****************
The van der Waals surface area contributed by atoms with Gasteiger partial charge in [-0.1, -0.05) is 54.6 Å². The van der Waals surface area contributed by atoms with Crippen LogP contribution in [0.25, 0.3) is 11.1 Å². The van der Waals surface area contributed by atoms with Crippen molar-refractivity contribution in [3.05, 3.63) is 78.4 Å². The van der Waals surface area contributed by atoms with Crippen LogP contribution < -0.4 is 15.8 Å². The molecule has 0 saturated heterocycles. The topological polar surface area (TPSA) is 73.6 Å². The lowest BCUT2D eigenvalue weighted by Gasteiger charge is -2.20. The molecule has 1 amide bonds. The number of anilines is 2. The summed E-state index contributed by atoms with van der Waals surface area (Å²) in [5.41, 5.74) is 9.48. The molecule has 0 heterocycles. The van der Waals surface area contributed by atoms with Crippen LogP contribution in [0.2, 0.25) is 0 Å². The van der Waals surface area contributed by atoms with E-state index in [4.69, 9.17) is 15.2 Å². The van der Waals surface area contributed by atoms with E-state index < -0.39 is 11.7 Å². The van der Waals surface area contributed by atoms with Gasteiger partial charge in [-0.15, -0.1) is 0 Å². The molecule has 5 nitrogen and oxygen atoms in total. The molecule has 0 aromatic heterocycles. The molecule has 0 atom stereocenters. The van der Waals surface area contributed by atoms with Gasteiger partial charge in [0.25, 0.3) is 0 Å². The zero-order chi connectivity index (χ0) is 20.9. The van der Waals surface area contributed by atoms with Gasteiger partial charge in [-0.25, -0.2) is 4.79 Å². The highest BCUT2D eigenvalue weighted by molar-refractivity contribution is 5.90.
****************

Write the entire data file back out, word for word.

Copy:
The van der Waals surface area contributed by atoms with Gasteiger partial charge in [-0.1, -0.05) is 54.6 Å². The van der Waals surface area contributed by atoms with Crippen LogP contribution in [0.25, 0.3) is 11.1 Å². The van der Waals surface area contributed by atoms with Crippen molar-refractivity contribution in [3.05, 3.63) is 78.4 Å². The van der Waals surface area contributed by atoms with Crippen LogP contribution < -0.4 is 15.8 Å². The molecule has 0 saturated heterocycles. The topological polar surface area (TPSA) is 73.6 Å². The lowest BCUT2D eigenvalue weighted by Gasteiger charge is -2.20. The molecule has 1 amide bonds. The number of anilines is 2. The summed E-state index contributed by atoms with van der Waals surface area (Å²) in [5.41, 5.74) is 9.48. The molecule has 0 heterocycles. The van der Waals surface area contributed by atoms with Crippen LogP contribution in [0.2, 0.25) is 0 Å². The van der Waals surface area contributed by atoms with E-state index in [4.69, 9.17) is 15.2 Å². The van der Waals surface area contributed by atoms with E-state index < -0.39 is 11.7 Å². The van der Waals surface area contributed by atoms with Gasteiger partial charge in [-0.15, -0.1) is 0 Å². The molecule has 5 nitrogen and oxygen atoms in total. The molecule has 0 aromatic heterocycles. The molecule has 0 atom stereocenters. The van der Waals surface area contributed by atoms with Gasteiger partial charge in [0.25, 0.3) is 0 Å². The zero-order chi connectivity index (χ0) is 20.9. The van der Waals surface area contributed by atoms with Gasteiger partial charge in [-0.25, -0.2) is 4.79 Å². The highest BCUT2D eigenvalue weighted by molar-refractivity contribution is 5.90.